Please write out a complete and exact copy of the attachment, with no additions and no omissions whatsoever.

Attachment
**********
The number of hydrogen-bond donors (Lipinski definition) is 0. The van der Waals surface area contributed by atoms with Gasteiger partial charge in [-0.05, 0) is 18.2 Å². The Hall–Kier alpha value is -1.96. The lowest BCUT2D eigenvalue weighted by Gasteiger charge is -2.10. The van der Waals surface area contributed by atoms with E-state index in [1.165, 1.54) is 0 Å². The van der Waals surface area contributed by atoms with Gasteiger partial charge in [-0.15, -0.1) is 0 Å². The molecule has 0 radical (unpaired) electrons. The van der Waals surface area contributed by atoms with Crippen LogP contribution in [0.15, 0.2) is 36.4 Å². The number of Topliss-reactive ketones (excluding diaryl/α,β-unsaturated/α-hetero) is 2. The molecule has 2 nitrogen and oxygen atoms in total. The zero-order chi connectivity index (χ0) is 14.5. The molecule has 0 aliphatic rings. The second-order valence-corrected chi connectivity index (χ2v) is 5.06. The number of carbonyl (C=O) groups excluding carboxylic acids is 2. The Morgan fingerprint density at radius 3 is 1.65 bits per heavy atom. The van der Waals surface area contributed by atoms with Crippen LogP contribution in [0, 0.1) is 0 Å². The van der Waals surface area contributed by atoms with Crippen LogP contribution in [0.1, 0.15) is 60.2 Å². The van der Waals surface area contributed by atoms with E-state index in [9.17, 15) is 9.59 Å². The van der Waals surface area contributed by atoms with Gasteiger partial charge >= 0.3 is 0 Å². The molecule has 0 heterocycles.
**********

The number of hydrogen-bond donors (Lipinski definition) is 0. The van der Waals surface area contributed by atoms with Gasteiger partial charge in [-0.05, 0) is 18.2 Å². The Hall–Kier alpha value is -1.96. The lowest BCUT2D eigenvalue weighted by Gasteiger charge is -2.10. The van der Waals surface area contributed by atoms with E-state index in [1.165, 1.54) is 0 Å². The van der Waals surface area contributed by atoms with Gasteiger partial charge in [-0.15, -0.1) is 0 Å². The molecule has 0 radical (unpaired) electrons. The van der Waals surface area contributed by atoms with Crippen LogP contribution in [0.15, 0.2) is 36.4 Å². The number of Topliss-reactive ketones (excluding diaryl/α,β-unsaturated/α-hetero) is 2. The molecule has 2 nitrogen and oxygen atoms in total. The zero-order chi connectivity index (χ0) is 14.5. The molecule has 0 aliphatic rings. The second-order valence-corrected chi connectivity index (χ2v) is 5.06. The number of carbonyl (C=O) groups excluding carboxylic acids is 2. The Morgan fingerprint density at radius 3 is 1.65 bits per heavy atom. The van der Waals surface area contributed by atoms with Crippen LogP contribution in [0, 0.1) is 0 Å². The van der Waals surface area contributed by atoms with Crippen LogP contribution in [0.1, 0.15) is 60.2 Å². The van der Waals surface area contributed by atoms with E-state index in [9.17, 15) is 9.59 Å². The van der Waals surface area contributed by atoms with Gasteiger partial charge >= 0.3 is 0 Å². The molecule has 0 heterocycles.